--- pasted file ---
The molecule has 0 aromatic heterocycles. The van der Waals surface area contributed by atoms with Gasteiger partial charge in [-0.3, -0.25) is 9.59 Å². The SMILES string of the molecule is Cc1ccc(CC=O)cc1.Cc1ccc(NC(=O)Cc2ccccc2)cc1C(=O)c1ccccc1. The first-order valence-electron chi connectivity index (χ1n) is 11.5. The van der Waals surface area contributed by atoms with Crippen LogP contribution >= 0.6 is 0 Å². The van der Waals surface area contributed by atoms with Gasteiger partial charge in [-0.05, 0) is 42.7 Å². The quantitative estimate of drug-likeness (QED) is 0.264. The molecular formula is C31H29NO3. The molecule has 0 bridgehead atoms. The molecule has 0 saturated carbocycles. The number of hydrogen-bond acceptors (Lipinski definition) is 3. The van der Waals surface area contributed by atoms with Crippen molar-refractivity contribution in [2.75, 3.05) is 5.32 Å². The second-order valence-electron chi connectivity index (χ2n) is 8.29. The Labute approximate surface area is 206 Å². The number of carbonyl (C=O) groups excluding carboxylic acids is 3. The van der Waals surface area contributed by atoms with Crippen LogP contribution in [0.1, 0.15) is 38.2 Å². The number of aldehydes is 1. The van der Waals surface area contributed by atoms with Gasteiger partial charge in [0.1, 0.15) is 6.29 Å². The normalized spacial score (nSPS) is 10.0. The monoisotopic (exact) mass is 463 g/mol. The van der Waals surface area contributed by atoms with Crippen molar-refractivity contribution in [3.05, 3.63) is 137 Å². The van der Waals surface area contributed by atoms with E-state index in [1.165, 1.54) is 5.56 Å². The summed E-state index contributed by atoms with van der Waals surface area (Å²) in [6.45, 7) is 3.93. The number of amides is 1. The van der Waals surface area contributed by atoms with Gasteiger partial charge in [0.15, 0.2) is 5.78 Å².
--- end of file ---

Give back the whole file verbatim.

The molecule has 0 aromatic heterocycles. The van der Waals surface area contributed by atoms with Gasteiger partial charge in [-0.3, -0.25) is 9.59 Å². The SMILES string of the molecule is Cc1ccc(CC=O)cc1.Cc1ccc(NC(=O)Cc2ccccc2)cc1C(=O)c1ccccc1. The first-order valence-electron chi connectivity index (χ1n) is 11.5. The van der Waals surface area contributed by atoms with Crippen LogP contribution >= 0.6 is 0 Å². The van der Waals surface area contributed by atoms with Gasteiger partial charge in [-0.05, 0) is 42.7 Å². The quantitative estimate of drug-likeness (QED) is 0.264. The molecular formula is C31H29NO3. The molecule has 0 bridgehead atoms. The molecule has 0 saturated carbocycles. The number of hydrogen-bond acceptors (Lipinski definition) is 3. The van der Waals surface area contributed by atoms with Crippen molar-refractivity contribution in [2.75, 3.05) is 5.32 Å². The second-order valence-electron chi connectivity index (χ2n) is 8.29. The Labute approximate surface area is 206 Å². The number of carbonyl (C=O) groups excluding carboxylic acids is 3. The van der Waals surface area contributed by atoms with Crippen LogP contribution in [0.1, 0.15) is 38.2 Å². The number of aldehydes is 1. The van der Waals surface area contributed by atoms with Gasteiger partial charge in [0.1, 0.15) is 6.29 Å². The normalized spacial score (nSPS) is 10.0. The monoisotopic (exact) mass is 463 g/mol. The van der Waals surface area contributed by atoms with Crippen molar-refractivity contribution in [3.05, 3.63) is 137 Å². The van der Waals surface area contributed by atoms with E-state index in [1.165, 1.54) is 5.56 Å². The summed E-state index contributed by atoms with van der Waals surface area (Å²) in [6.45, 7) is 3.93. The number of amides is 1. The van der Waals surface area contributed by atoms with Gasteiger partial charge in [0.15, 0.2) is 5.78 Å².